Frank, Mark R.
M.S. (Master of Science)
Department of Geology and Environmental Geosciences
Lead and zinc mineralization has been documented in low-temperature Mississippi Valley Type (MVT) deposits and high-temperature porphyry systems. These deposits are characterized by the presence of galena (PbS) and sphalerite (ZnS) that formed from a salt-bearing hydrothermal fluid. The lead and zinc are most likely transported as PbCl₂ and ZnCl₂ before precipitating as galena and sphalerite through a decrease in temperature, an increase in pH, or the addition of reduced sulfur. The HCl concentration (pH) of the hydrothermal fluid plays a major role in the concentration of lead and zinc carried in the fluid; however, there are few data detailing the solubility of galena and zinc in acidic hydrothermal fluids at temperatures applicable to MVT and porphyry systems. Experiments were conducted in Rene 41 cold-seal pressure vessels from 200 to 500°C and 100 MPa to determine the concentrations of lead and zinc in hydrothermal fluids as a function of HCl. Platinum capsules were loaded with natural galena and sphalerite and an aqueous fluid of 13 to 15 wt.% NaCleq. containing HCl + NaCl + H₂O. The aqueous fluids were captured at the conclusion of the experiment and lead and zinc concentrations were determined by using AA and ICP-OES. Lead concentrations were 1.1(±0.1)x10¹ [mu]g/g (HCl = 4.68x10³ [mu]g/g), 1.6(±0.2)x10¹ (HCl = 5.35x10⁴ [mu]g/g), and 7.9(±0.5)x10³ [mu]g/g (HCl = 5.35x10⁴ [mu]g/g) at 200, 300, and 500°C, respectively. Zinc concentrations were found to be 1.3(±0.1)x10³ [mu]g/g (HCl = 9.36x10³ [mu]g/g), 2.4(±0.3)x10³ [mu]g/g (HCl = 5.35x10⁴ [mu]g/g), and 2.6(±0.3)x10³ [mu]g/g (HCl = 5.35x10⁴ [mu]g/g), respectively. The data demonstrate that the concentration of lead and zinc in the fluid increased directly with temperature and HCl concentration. Therefore, decreasing temperature and HCl (increase pH) are efficient at inducing the precipitation of galena and/or sphalerite in MVT and porphyry systems. The variable Pb:Zn ratios observed in some ore-bearing systems are possibly the result of differences in the rate of change of temperature, acidity, and/or reduced sulfur.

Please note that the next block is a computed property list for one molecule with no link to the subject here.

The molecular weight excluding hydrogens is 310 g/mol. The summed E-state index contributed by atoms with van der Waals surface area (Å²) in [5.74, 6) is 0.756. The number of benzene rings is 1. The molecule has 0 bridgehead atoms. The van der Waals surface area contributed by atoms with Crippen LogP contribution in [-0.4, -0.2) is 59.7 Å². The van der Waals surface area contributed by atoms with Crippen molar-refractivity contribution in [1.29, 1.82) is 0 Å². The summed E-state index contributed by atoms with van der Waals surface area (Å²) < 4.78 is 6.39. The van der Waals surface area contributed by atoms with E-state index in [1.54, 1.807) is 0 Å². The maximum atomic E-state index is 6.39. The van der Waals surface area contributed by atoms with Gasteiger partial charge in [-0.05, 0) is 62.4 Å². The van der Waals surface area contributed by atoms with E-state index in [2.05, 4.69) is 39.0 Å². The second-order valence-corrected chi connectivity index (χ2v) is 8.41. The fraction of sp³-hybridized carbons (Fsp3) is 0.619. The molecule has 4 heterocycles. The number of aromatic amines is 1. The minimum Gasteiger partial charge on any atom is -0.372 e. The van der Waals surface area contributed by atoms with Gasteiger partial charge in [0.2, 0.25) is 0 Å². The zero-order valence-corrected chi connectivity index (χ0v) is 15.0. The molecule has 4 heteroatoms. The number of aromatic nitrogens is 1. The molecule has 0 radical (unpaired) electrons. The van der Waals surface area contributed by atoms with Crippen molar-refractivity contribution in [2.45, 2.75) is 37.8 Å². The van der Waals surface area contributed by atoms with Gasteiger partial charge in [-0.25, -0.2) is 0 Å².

Rock, Marlena Joyce, "An experimental study of lead and zinc solubility in a hydrothermal fluid" (2018). Graduate Research Theses & Dissertations. 1286.
Northern Illinois University
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